Directive (EU) 2016/943 on the protection of trade secrets will be implemented in Austria by an amendment to the Federal Act against Unfair Competition (UWG) and will enter into force on 1 February 2019
With the implementation of the EU Trade Secrets Directive, the protection of trade and business secrets, a legal area that has so far only been rudimentarily developed and mainly characterised by case law, will become an essential component of Austrian competition law.
The provisions of the Trade Secrets Directive are to be implemented in Sections 26a - 26j of the Act against Unfair Competition (UWG) and are intended to provide stronger protection for trade secrets and counteract the danger of industrial espionage and betrayal of secrets.
With the implementation of the Directive, a uniform term for "trade secret" is laid down by law. Trade Secret means information, which is secret, in the sense that it is not generally known or readily accessible; has commercial value because it is secret and has been subject to reasonable steps under the circumstances, by the person lawfully in control of the information, to keep it secret.
Unlawful & Lawful Acquisition
The acquisition of a trade secret without the consent of the trade secret holder is unlawful if, inter alia, it is gained by unauthorised access to, appropriation of or copying of any documents or electronic files containing the trade secret or from which it can be deduced. The use or disclosure of a trade secret is considered to be unlawful where, inter alia, a person acquired the trade secret unlawfully or is, for instance, in breach of a confidentiality agreement.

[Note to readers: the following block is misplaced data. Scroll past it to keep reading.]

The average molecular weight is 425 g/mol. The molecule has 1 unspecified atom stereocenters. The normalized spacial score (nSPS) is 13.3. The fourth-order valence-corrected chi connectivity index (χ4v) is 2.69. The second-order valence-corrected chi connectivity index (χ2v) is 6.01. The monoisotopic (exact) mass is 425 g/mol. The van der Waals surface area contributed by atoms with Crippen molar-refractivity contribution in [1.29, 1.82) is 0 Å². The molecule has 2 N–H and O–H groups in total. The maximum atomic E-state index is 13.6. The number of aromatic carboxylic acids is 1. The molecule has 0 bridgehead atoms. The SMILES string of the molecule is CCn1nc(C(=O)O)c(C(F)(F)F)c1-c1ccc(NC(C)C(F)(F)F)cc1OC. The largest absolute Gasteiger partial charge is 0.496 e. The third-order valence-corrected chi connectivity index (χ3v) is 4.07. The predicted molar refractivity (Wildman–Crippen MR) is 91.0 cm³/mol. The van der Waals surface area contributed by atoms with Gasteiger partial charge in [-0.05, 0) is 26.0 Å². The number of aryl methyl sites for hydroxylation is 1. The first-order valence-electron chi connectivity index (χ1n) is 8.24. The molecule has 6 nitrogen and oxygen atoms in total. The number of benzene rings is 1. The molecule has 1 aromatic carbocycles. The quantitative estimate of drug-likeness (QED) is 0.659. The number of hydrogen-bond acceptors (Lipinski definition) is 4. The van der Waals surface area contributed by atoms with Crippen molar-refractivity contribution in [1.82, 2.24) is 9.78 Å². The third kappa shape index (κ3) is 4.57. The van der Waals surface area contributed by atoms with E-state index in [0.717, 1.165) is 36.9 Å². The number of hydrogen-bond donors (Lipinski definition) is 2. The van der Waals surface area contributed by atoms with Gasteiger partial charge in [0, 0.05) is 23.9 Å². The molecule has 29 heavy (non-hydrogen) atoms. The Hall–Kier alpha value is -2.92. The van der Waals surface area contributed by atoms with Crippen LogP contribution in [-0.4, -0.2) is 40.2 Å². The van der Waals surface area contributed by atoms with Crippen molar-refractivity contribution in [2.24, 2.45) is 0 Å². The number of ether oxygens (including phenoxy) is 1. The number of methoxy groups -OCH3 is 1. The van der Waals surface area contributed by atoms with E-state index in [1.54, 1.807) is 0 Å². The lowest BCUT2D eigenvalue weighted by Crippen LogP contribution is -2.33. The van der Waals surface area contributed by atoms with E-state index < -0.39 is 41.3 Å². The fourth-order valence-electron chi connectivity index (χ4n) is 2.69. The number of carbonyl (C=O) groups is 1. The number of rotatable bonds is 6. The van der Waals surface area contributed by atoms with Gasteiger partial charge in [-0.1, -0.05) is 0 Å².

The acquisition of a trade secret shall be deemed lawful when it is obtained, inter alia, by independent discovery or by the creation and appropriation through dismantling or testing of products ("reverse engineering"). The use and disclosure of trade secrets shall be considered lawful in case of whistleblowing or with respect to the functions of employee representatives.
As legal remedies, the law provides for provisional and precautionary measures by way of interim injunctions; furthermore, the seizure or delivery of suspected infringing goods shall be possible. In case of intentional behaviour the infringer shall pay damages to the trade secret holder.
Claims arising from the infringement of trade secrets are subject to a limitation period of 3 years from the date of knowledge of the infringement and the alleged infringer. In any case, such claims shall become time-barred 6 years after the act of infringement occurred.
Protection in the course of legal proceedings
Furthermore, new procedural provisions to protect the confidentiality of trade secrets in the course of legal proceedings will be established. For initiating legal proceedings, a duly substantiated application to the court which proves the existence of a trade secret and its infringement is sufficient. Upon application by a party or at the court's own initiative, the court must take measures to prevent disclosure of trade secrets which may include restricting public access to hearings and initially preventing the disclosure to the (alleged) infringer.
When does the amendment enter into force?
The draft law is to be adopted in 2018 and is expected to enter into force on 1 February 2019.
The content of this article is intended to provide a general guide to the subject matter. Specialist advice should be sought about your specific circumstances.